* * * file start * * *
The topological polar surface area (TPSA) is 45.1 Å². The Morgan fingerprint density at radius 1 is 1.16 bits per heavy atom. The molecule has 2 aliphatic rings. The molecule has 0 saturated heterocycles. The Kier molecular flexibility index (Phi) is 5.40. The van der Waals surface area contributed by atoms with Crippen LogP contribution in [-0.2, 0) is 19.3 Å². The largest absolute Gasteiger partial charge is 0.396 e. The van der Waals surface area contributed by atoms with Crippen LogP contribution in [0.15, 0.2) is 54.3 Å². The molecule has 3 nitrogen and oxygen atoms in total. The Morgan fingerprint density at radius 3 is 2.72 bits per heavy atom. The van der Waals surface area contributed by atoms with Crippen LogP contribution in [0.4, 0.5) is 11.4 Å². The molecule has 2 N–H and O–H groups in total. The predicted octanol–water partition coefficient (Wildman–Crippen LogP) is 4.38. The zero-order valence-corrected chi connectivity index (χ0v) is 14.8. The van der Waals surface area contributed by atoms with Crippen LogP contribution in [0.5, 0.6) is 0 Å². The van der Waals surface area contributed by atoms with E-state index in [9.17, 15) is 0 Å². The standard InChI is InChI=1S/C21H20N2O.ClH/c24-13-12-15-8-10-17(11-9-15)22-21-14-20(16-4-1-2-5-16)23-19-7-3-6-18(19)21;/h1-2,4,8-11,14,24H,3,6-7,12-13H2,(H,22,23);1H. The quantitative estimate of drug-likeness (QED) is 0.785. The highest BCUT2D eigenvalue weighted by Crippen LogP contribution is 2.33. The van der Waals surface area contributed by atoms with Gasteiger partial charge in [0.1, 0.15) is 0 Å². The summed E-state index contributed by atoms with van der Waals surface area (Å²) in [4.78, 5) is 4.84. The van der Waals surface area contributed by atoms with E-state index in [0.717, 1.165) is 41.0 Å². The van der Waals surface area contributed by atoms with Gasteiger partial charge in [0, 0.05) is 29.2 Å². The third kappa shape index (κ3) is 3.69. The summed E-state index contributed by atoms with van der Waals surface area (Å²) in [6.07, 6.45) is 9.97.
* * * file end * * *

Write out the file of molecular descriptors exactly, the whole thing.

The topological polar surface area (TPSA) is 45.1 Å². The Morgan fingerprint density at radius 1 is 1.16 bits per heavy atom. The molecule has 2 aliphatic rings. The molecule has 0 saturated heterocycles. The Kier molecular flexibility index (Phi) is 5.40. The van der Waals surface area contributed by atoms with Crippen LogP contribution in [-0.2, 0) is 19.3 Å². The largest absolute Gasteiger partial charge is 0.396 e. The van der Waals surface area contributed by atoms with Crippen LogP contribution in [0.15, 0.2) is 54.3 Å². The molecule has 3 nitrogen and oxygen atoms in total. The Morgan fingerprint density at radius 3 is 2.72 bits per heavy atom. The van der Waals surface area contributed by atoms with Crippen LogP contribution in [0.4, 0.5) is 11.4 Å². The molecule has 2 N–H and O–H groups in total. The predicted octanol–water partition coefficient (Wildman–Crippen LogP) is 4.38. The zero-order valence-corrected chi connectivity index (χ0v) is 14.8. The van der Waals surface area contributed by atoms with Crippen LogP contribution in [0.5, 0.6) is 0 Å². The van der Waals surface area contributed by atoms with E-state index in [9.17, 15) is 0 Å². The standard InChI is InChI=1S/C21H20N2O.ClH/c24-13-12-15-8-10-17(11-9-15)22-21-14-20(16-4-1-2-5-16)23-19-7-3-6-18(19)21;/h1-2,4,8-11,14,24H,3,6-7,12-13H2,(H,22,23);1H. The quantitative estimate of drug-likeness (QED) is 0.785. The highest BCUT2D eigenvalue weighted by Crippen LogP contribution is 2.33. The van der Waals surface area contributed by atoms with Gasteiger partial charge in [0.1, 0.15) is 0 Å². The summed E-state index contributed by atoms with van der Waals surface area (Å²) in [4.78, 5) is 4.84. The van der Waals surface area contributed by atoms with E-state index in [0.717, 1.165) is 41.0 Å². The van der Waals surface area contributed by atoms with Gasteiger partial charge in [0, 0.05) is 29.2 Å². The third kappa shape index (κ3) is 3.69. The summed E-state index contributed by atoms with van der Waals surface area (Å²) in [6.07, 6.45) is 9.97.